After opening doors to differentiated banks, RBI now reviews Islamic banking norms
The Reserve Bank of India (RBI) has begun the process of reviewing regulations on Islamic banking in India. The central bank has set up an internal committee to examine the matter, according to two persons familiar with the development, who spoke on condition of anonymity.
Islamic banking, practiced in some countries, especially in the Middle East, follows Shariah law. The model differs from conventional banking on two main accounts: It does not allow payment or receipt of interest and it does not permit investment in matters that are considered sinful – like manufacture of alcohol, gambling and pornography.
The model doesn't accept deposits, only investments, which, more or less, make banking a venture capital activity.
According to the people quoted earlier, the RBI has set up a three-member panel comprising senior RBI officials, Rajesh Verma, a deputy general manager, department of banking operations, Archana Mangalagiri, general manager, non-banking supervision and Bindu Vasu, joint legal adviser.
Firstbiz couldn’t ascertain whether the committee has submitted its final recommendations to the central bank. An email sent to the RBI seeking its response on Monday did not elicit any response.
The question on whether India should allow Islamic banking or not have been debated in the country for long, but the attempts made by several Islamic institutions and private groups to seek recognition for the model haven’t succeeded due to regulatory constraints and opposition from local politicians, who argued that permitting Islamic banking will open for inflow of terror funding to the economy.
In 2007, an RBI appointed working group under the then executive director, Anand Sinha, had ruled out Islamic banking in the country, saying current regulations do not permit the model.
“There is a massive potential for Islamic banking since it can help mobilise substantial amount of funds from Muslim investors in both India and abroad,” said Abizer Diwanji, partner and national leader (financial services) at EY India.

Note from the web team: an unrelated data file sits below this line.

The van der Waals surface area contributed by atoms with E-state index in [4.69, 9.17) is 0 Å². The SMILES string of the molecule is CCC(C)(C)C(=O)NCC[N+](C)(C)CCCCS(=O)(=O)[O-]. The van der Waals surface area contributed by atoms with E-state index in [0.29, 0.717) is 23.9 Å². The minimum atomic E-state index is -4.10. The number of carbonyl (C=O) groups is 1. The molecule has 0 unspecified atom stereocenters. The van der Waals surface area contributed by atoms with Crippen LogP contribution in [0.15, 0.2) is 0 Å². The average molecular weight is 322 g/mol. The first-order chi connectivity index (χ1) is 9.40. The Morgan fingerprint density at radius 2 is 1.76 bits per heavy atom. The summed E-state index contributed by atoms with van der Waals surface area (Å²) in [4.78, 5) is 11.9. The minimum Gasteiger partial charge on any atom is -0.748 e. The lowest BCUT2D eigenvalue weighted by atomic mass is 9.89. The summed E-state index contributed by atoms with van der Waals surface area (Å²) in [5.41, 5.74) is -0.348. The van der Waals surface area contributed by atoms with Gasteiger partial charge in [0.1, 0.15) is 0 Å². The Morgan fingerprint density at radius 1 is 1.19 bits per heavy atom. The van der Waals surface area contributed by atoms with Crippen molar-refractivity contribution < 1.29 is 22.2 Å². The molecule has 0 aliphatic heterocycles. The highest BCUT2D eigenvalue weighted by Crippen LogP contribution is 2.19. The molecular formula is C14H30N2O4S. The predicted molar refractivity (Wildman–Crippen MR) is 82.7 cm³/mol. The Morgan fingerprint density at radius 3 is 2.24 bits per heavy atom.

“This can be implemented with a separate set of regulations to govern Islamic banks,” said Diwanji.
In 2012, the arguments for Islamic banking received a boost when the national minorities commission, under the then chairman Wajahat Habibullah, made a case for it with the finance ministry.
But since the model projects itself as interest free, the RBI, during the governorship of D Subbarao, yet again maintained that under the existing banking laws, interest-free banking is not possible.
That was the scenario until August 2013, when the RBI, in a surprise move, allowed a non-bank finance company in Kerala – Cheraman Financial Services – to operate in Shariah-compliant mode, which was seen as a shift in stance by the RBI towards the idea.
Globally, Islamic banking is prevalent in many countries with global lenders such as Standard Chartered and Hongkong and Shanghai Banking Corporation running Islamic banking divisions, along with conventional banking operations.
According to the UK Islamic Finance Secretariat, a part of The CityUK, the global market for Shariah-compliant assets reached $1.3 trillion in 2011 from $509 billion in 2006.
Another report from Ernst and Young (E&Y) said the assets of Islamic banks expanded at an average rate of 17 percent per year between 2008 and 2012 – thrice as fast as the rate at which conventional banks grew over the same period.
The demand for re-look at Islamic banking regulations have revived again with the Indian central bank opening up doors for differentiated banks in India – payments banks and smaller banks – to begin with. Supporters of Islamic banking are making a case for Islamic banking in the face of the reforms in the banking sector.
“One shouldn’t link Islamic finance to religion but approach it as an alternative model of banking, which is prevalent worldwide,” said General Secretary of Indian Centre for Islamic Finance.